The sheep mentality may kill your business.

We live in some challenging times, don’t we?  People are clamoring, the news is pretty much all about one thing and mass hysteria has taken on a new meaning.

I always thought that for some reason something like this would cause everyone to leave town.  It never dawned on me that some issue would arise that offered no escape.

There are a few things I know and a few things that I don’t in regards to all of this.  What I can tell you is that entrepreneurs are getting hit.

Compare this with the financial crisis of 2008.  That was an interesting time, though it weeded out some people that just were not the greatest at their profession.  That doesn’t mean there were not some valid businesses that did not end up closing after the fallout of the financial crisis, but that was not the norm.

Take this unprecedented reaction to a fancy named flu.  Governments are closing bars and restaurants, people are hoarding all kinds of odd items and if you do not cancel a meeting, even with only a few people, you are scorned.

All the while airports and stores are a packed mess.

I took some time to take a motorcycle ride yesterday to clear my head and gather my thoughts.  I looked around at all of the businesses around and took an inventory of who would survive and who would not.  Maybe a business will take a hit and recover, but almost all of them are feeling some pain.

The question came to my head, “Is all of this panic worth it?”

Suppose we are preventing some overcrowded hospitals, or whatever the current reasoning is for this hysteria.  At what cost?

Thousands of business owners will lose their business.  This will cause them stress, which will lead to health issues.

Are the health and financial issues as a result of this world community reaction worth it?  I would argue a clear and resounding, “No!”, absolutely not.

From the business coaching I have done with start-ups and even with businesses that have been going a while, a month’s worth of operating expenses is rarely in the bank waiting for something like this.  Plus, we have no real way of knowing if that would, or will, even be enough.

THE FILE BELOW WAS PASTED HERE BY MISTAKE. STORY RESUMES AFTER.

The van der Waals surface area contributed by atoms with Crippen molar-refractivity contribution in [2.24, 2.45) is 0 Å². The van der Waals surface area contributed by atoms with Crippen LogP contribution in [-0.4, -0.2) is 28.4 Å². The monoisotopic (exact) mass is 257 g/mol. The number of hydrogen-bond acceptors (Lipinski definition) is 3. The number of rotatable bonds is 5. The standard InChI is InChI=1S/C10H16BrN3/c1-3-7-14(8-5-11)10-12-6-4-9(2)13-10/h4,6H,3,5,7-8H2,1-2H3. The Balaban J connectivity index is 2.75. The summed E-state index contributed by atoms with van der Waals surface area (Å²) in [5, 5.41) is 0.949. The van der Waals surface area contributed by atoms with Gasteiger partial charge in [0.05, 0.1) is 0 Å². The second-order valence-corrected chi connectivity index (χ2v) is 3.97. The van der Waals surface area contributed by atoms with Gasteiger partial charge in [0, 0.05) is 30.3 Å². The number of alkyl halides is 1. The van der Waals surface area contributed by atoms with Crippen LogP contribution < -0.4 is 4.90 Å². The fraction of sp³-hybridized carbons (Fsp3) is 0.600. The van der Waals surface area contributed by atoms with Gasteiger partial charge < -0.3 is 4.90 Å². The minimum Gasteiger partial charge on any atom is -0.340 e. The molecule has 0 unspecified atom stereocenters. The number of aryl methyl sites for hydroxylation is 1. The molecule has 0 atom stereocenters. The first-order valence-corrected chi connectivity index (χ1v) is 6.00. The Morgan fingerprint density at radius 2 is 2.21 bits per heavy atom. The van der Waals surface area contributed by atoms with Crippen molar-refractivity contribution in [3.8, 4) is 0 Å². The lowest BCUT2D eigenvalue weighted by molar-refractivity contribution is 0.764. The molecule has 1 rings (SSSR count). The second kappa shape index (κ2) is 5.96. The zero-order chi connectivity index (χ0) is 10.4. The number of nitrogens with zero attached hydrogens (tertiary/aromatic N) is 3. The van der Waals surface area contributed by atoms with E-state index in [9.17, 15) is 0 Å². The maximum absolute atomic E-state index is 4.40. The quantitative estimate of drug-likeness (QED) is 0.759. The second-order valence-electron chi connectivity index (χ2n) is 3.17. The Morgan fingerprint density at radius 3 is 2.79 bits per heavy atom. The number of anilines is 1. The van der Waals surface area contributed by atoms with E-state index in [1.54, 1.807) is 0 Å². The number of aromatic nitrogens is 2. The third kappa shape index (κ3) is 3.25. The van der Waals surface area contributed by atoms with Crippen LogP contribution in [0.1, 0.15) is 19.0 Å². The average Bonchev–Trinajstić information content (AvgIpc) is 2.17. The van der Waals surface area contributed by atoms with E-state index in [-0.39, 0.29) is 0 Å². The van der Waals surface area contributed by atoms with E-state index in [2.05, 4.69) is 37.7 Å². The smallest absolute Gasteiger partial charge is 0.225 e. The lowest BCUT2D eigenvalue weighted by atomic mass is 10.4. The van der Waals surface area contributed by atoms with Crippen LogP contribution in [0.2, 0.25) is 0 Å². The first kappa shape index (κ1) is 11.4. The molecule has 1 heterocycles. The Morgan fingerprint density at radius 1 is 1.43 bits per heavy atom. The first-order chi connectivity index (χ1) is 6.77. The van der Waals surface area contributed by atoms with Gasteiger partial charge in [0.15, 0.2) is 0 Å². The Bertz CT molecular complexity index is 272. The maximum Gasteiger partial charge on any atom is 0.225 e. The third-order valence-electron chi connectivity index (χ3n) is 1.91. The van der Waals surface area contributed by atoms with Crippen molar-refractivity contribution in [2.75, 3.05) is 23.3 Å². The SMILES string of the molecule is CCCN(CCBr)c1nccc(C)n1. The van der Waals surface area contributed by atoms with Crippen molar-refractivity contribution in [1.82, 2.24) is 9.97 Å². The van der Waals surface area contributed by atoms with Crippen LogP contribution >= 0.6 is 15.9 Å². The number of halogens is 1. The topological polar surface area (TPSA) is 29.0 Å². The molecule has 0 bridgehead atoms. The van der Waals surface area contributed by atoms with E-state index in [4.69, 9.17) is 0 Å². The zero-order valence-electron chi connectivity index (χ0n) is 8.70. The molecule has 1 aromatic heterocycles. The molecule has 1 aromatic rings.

How long should you pay your employees before you realize that you cannot reopen?

How many people will lose their jobs, their livelihood, their financial contributions to society or even, their hope?

This reaction, in my opinion, is unfounded.  But it is happening, so as every experienced entrepreneur knows, we must acknowledge and overcome.

I wish I had answers for what to do as a business owner that is in the crosshairs.  Restaurant owners, employees of businesses that were shut down with no warning, although I am sorry, I am struggling to find sage advice that would be of immediate help.  I can motivate and build the drive in you, but that alone will not feed you.

This is one of those moments where people will argue that the business owner should have saved for a time like this.   These are the same people that yell at refs, having never refereed a game in their life.

I do not agree that the reactions that are happening are practical or useful enough to justify the cost.  So I will do what I can to keep my fellow business owners alive, successful and healthy. That includes financial, emotional and physical health.

Why don’t I agree with this reaction?  Ask a business owner if they would rather have a nasty flu for a couple of weeks or go bankrupt.  What do you suppose the response would be?

Now take into consideration that after all of this quarantining is over, the virus will still be around, infecting people.  So some entrepreneurs will have no business, possible bankruptcy and a nasty fever. We are not choosing one or the other, physical health or a strong business.  We are choosing to have neither for many business owners.

Although there is nothing more valuable than your health, your body is affected by many things.  We seem to be causing more damage than we are even attempting to prevent. Deep down inside, I think most of us know that.  That is the scariest part of all of this.

I wish you the best and will be happy to be someone you can talk to, at no cost, during this crisis about your business.

This too shall pass.  And I wish you the best as it does.

James Kademan is a Business Coach for Draw In Customers Business Coaching in Madison, Wisconsin as well as the author of The BOLD Business Book. When he isn’t observing the mayhem, he is busy guiding entrepreneurs to success in business and beyond. He blogs successfully to the world at www.drawincustomers.com and has a business podcast, Authentic Business Adventures. If you are considering hiring a business coach, take a moment to call James at (608)210-2221. If you need some guidance, give James a call and he’ll do his best to help you get through this challenging time.

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